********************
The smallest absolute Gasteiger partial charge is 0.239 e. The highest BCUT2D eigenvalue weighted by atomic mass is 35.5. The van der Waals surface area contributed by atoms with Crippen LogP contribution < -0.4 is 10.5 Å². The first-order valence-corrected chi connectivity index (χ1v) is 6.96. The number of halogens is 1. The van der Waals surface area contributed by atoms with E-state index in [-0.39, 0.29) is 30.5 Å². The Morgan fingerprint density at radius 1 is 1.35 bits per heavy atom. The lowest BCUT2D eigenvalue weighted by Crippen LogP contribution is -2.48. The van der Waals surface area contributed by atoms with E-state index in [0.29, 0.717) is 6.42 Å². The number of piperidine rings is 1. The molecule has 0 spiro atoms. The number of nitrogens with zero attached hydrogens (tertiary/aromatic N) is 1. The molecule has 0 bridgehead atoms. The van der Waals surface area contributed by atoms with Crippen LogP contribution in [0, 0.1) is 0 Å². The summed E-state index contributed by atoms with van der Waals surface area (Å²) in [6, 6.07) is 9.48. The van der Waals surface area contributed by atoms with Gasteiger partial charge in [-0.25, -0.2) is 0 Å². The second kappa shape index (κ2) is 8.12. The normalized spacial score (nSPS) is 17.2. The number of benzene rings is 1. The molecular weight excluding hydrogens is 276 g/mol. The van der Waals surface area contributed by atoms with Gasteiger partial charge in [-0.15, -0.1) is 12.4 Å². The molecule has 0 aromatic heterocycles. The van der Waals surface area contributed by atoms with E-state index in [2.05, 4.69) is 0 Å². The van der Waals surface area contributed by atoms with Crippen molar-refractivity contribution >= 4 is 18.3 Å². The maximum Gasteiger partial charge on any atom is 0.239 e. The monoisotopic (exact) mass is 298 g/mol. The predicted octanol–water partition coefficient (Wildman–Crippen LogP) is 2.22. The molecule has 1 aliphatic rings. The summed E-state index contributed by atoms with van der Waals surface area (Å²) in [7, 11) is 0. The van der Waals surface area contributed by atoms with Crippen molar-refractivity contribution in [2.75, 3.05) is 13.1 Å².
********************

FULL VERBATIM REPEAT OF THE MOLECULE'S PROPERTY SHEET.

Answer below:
The smallest absolute Gasteiger partial charge is 0.239 e. The highest BCUT2D eigenvalue weighted by atomic mass is 35.5. The van der Waals surface area contributed by atoms with Crippen LogP contribution < -0.4 is 10.5 Å². The first-order valence-corrected chi connectivity index (χ1v) is 6.96. The number of halogens is 1. The van der Waals surface area contributed by atoms with E-state index in [-0.39, 0.29) is 30.5 Å². The Morgan fingerprint density at radius 1 is 1.35 bits per heavy atom. The lowest BCUT2D eigenvalue weighted by Crippen LogP contribution is -2.48. The van der Waals surface area contributed by atoms with E-state index in [0.29, 0.717) is 6.42 Å². The number of piperidine rings is 1. The molecule has 0 spiro atoms. The number of nitrogens with zero attached hydrogens (tertiary/aromatic N) is 1. The molecule has 0 bridgehead atoms. The van der Waals surface area contributed by atoms with Crippen LogP contribution in [0, 0.1) is 0 Å². The summed E-state index contributed by atoms with van der Waals surface area (Å²) in [6, 6.07) is 9.48. The van der Waals surface area contributed by atoms with Gasteiger partial charge in [-0.25, -0.2) is 0 Å². The second kappa shape index (κ2) is 8.12. The normalized spacial score (nSPS) is 17.2. The number of benzene rings is 1. The molecular weight excluding hydrogens is 276 g/mol. The van der Waals surface area contributed by atoms with Gasteiger partial charge in [-0.15, -0.1) is 12.4 Å². The molecule has 0 aromatic heterocycles. The van der Waals surface area contributed by atoms with E-state index in [2.05, 4.69) is 0 Å². The van der Waals surface area contributed by atoms with Crippen molar-refractivity contribution >= 4 is 18.3 Å². The maximum Gasteiger partial charge on any atom is 0.239 e. The monoisotopic (exact) mass is 298 g/mol. The predicted octanol–water partition coefficient (Wildman–Crippen LogP) is 2.22. The molecule has 1 aliphatic rings. The summed E-state index contributed by atoms with van der Waals surface area (Å²) in [7, 11) is 0. The van der Waals surface area contributed by atoms with Crippen molar-refractivity contribution in [2.75, 3.05) is 13.1 Å².